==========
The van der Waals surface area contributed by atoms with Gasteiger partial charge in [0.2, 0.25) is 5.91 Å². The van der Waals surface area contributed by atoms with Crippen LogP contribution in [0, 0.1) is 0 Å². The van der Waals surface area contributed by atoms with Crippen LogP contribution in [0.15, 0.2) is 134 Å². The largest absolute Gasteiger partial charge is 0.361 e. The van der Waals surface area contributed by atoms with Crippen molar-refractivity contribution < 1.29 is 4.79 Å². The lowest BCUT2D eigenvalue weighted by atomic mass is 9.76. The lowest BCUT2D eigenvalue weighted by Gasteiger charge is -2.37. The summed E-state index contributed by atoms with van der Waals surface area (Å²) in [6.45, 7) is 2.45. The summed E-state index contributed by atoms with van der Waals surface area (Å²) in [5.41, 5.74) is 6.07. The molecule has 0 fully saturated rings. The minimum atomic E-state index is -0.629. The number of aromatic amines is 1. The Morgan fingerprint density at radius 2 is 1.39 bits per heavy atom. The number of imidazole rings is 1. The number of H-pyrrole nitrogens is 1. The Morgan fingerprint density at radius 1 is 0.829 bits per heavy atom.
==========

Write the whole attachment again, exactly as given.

The van der Waals surface area contributed by atoms with Gasteiger partial charge in [0.2, 0.25) is 5.91 Å². The van der Waals surface area contributed by atoms with Crippen LogP contribution in [0, 0.1) is 0 Å². The van der Waals surface area contributed by atoms with Crippen LogP contribution in [0.15, 0.2) is 134 Å². The largest absolute Gasteiger partial charge is 0.361 e. The van der Waals surface area contributed by atoms with Crippen molar-refractivity contribution < 1.29 is 4.79 Å². The lowest BCUT2D eigenvalue weighted by atomic mass is 9.76. The lowest BCUT2D eigenvalue weighted by Gasteiger charge is -2.37. The summed E-state index contributed by atoms with van der Waals surface area (Å²) in [6.45, 7) is 2.45. The summed E-state index contributed by atoms with van der Waals surface area (Å²) in [5.41, 5.74) is 6.07. The molecule has 0 fully saturated rings. The minimum atomic E-state index is -0.629. The number of aromatic amines is 1. The Morgan fingerprint density at radius 2 is 1.39 bits per heavy atom. The number of imidazole rings is 1. The number of H-pyrrole nitrogens is 1. The Morgan fingerprint density at radius 1 is 0.829 bits per heavy atom.